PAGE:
adtest = broom::tidy(nortest::ad.test(x)),
            cvmtest = broom::tidy(nortest::cvm.test(x)),
            sftest = broom::tidy(nortest::sf.test(x))) %>% 
  ### now unnest the results that tidy{broom} swept into lists:
  ### first unnest to separate statistics from the htest list that the tests created
  unnest(ShapiroWilk) %>%
  ### I'm only interested in the p value so can dump these variables
  select(-c(method, statistic)) %>%
  ### rename the p value to keep it separate from subsequent ones from the other tests
  rename(ShapiroWp = p.value) %>%
  ### do the same for the Anderson-Darling test and so on ...
  unnest(adtest) %>%
  select(-c(method, statistic)) %>%
  rename(ADp = p.value) %>%
  unnest(cvmtest) %>%
  select(-c(method, statistic)) %>%
  rename(CvMp = p.value) %>%
  unnest(sftest) %>%
  select(-c(method, statistic)) %>%
  rename(SFp = p.value) -> tibAllGaussTests

tibAllGaussTests %>%
  ### twist to long format to make it easy to get things by test
  pivot_longer(cols = ends_with("p"), names_to = "test", values_to = "pValue") %>%
  mutate(sig = if_else(pValue < .05, "p < .05", "NS")) -> tmpTib

tmpTib %>%
  ### group by test
  group_by(test) %>%
  ### and summarise to get rates of statistically significant p values
  summarise(n = n(),
            nSig = sum(sig == "p < .05")) %>%
  rowwise() %>%
  ### get the binomial 95% CI for the observed rate per test
  ### binconf{Hmisc} returns a matrix so the "[1, ]" bit just gets
  ### the first row to make it easy to tidy 
  mutate(propSig = list(Hmisc::binconf(nSig, n)[1, ])) %>%
  ### tidy to what we want by unnesting that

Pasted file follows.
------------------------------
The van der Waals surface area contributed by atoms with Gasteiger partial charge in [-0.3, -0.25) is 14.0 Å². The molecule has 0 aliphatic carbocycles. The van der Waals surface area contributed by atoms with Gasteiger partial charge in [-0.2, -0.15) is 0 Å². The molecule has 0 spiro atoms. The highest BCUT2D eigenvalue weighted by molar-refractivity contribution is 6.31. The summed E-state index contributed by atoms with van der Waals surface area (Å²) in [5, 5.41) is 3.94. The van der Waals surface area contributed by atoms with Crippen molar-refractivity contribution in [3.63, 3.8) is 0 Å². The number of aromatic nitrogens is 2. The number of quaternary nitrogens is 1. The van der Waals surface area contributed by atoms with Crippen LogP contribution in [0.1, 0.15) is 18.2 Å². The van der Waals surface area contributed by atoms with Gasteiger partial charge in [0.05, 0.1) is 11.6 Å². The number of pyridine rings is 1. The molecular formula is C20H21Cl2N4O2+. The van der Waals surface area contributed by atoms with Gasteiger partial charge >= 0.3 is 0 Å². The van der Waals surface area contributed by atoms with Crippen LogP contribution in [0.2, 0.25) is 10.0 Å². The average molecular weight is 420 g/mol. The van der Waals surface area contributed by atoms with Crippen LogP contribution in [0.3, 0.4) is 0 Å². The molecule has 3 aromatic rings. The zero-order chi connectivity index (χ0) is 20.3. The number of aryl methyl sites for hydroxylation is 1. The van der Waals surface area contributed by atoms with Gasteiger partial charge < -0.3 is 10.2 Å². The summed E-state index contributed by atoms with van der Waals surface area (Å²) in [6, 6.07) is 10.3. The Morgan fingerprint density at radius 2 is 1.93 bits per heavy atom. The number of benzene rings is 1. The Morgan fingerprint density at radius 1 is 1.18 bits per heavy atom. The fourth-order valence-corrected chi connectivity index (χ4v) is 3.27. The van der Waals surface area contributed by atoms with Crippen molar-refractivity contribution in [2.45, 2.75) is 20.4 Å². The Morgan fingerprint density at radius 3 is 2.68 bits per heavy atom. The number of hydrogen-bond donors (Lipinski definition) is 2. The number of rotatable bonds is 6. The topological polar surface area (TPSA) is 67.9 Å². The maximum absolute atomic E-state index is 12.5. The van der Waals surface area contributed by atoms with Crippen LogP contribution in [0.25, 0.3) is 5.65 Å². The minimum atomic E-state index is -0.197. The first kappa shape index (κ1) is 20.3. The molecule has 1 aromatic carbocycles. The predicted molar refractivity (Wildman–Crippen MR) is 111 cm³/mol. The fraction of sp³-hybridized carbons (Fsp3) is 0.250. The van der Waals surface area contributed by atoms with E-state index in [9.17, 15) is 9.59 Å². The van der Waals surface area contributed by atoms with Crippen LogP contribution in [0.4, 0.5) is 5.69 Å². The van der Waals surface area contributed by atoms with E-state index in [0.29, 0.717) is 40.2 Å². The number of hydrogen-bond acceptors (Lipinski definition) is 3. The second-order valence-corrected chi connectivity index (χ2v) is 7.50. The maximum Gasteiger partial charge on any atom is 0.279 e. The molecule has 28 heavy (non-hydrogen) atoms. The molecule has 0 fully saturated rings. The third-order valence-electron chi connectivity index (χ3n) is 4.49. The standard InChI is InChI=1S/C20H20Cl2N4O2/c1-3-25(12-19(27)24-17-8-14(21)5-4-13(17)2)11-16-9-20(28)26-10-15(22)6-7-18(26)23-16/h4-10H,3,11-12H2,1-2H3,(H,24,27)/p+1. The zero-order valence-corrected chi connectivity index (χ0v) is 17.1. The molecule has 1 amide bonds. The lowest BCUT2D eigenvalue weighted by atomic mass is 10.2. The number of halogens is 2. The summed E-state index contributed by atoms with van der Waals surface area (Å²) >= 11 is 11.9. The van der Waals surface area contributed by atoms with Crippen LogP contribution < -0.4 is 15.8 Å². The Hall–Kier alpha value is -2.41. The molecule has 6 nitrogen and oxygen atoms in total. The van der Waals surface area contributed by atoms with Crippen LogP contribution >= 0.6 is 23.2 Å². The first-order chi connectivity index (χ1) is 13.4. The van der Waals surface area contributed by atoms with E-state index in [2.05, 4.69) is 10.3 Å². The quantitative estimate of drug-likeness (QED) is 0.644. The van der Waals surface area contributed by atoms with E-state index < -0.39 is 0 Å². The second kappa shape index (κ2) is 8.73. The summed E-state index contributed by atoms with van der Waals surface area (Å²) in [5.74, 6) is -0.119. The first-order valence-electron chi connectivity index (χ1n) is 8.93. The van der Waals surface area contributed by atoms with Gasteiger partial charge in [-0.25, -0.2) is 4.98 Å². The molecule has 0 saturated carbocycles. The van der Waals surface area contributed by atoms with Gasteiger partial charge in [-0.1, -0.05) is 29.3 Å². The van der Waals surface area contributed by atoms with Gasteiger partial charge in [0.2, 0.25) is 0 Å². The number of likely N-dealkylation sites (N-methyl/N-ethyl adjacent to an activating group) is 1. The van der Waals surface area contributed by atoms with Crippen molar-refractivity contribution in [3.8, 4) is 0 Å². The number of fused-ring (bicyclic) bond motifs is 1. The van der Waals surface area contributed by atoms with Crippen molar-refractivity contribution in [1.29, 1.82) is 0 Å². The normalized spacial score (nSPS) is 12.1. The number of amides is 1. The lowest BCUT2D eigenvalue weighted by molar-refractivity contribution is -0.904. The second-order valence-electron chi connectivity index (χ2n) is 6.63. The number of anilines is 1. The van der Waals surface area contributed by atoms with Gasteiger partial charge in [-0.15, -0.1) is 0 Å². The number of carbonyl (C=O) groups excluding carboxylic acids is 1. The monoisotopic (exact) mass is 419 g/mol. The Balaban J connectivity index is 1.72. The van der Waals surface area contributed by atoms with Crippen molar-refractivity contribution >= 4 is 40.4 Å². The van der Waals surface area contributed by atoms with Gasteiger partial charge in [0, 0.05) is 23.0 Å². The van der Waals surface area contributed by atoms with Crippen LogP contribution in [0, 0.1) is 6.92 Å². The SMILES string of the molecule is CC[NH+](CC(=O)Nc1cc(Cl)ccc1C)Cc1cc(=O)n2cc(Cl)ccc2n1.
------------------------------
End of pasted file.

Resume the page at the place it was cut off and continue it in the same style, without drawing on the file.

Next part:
unnest_wider(propSig) -> tibSummary

tibSummary %>%
  flextable() %>%
  ### override flextable's default which is to give many significant digits
  colformat_double(digits = 3) %>%
  autofit()

test

n

nSig

PointEst

Lower

Upper

ADp

10,000

500

0.050

0.046

0.054

CvMp

10,000

513

0.051

0.047

0.056

SFp

10,000

531

0.053

0.049

0.058

ShapiroWp

10,000

507

0.051

0.047

0.055

ksP

10,000

2

0.000

0.000

0.001

That’s pretty nice: across 10,000 simulations the mean rate of false positives for all our new test is close to .05 as it should be and the 95% binomial confidence intervals are all nicely across the .05 rate and fairly tight (as you’d expect from 10,000 simulations). As seen before, the K-S test is terrible with a false positive rate far lower than it should be and way different from that of these new tests. Here’s the same findings as a forest plot. (I do like a plot but here I admit that the table is all that is needed and gives the precise confidence limits and overall rates should anyone want them!)

Show code
tibSummary %>%
  ### this is just to get the tests sorted into the order I want when plotting
  mutate(Test = ordered(test,
                        levels = c("ksP",
                                   "ShapiroWp",
                                   "CvMp",
                                   "ADp",
                                   "SFp"),
                        labels = c("K-S",
                                   "S-W",
                                   "CvM",
                                   "A-D",
                                   "S-F"))) -> tibSummary

### great a vector of colours for the tests
vecColours <- c("K-S" = "black",
                "S-W" = "blue",
                "CvM" = "purple",
                "A-D" = "orange",
                "S-F" = "green")

### now plot
ggplot(tibSummary,
       aes(x = Test, y = PointEst, colour = Test)) +
  ### points at the observed false positive rates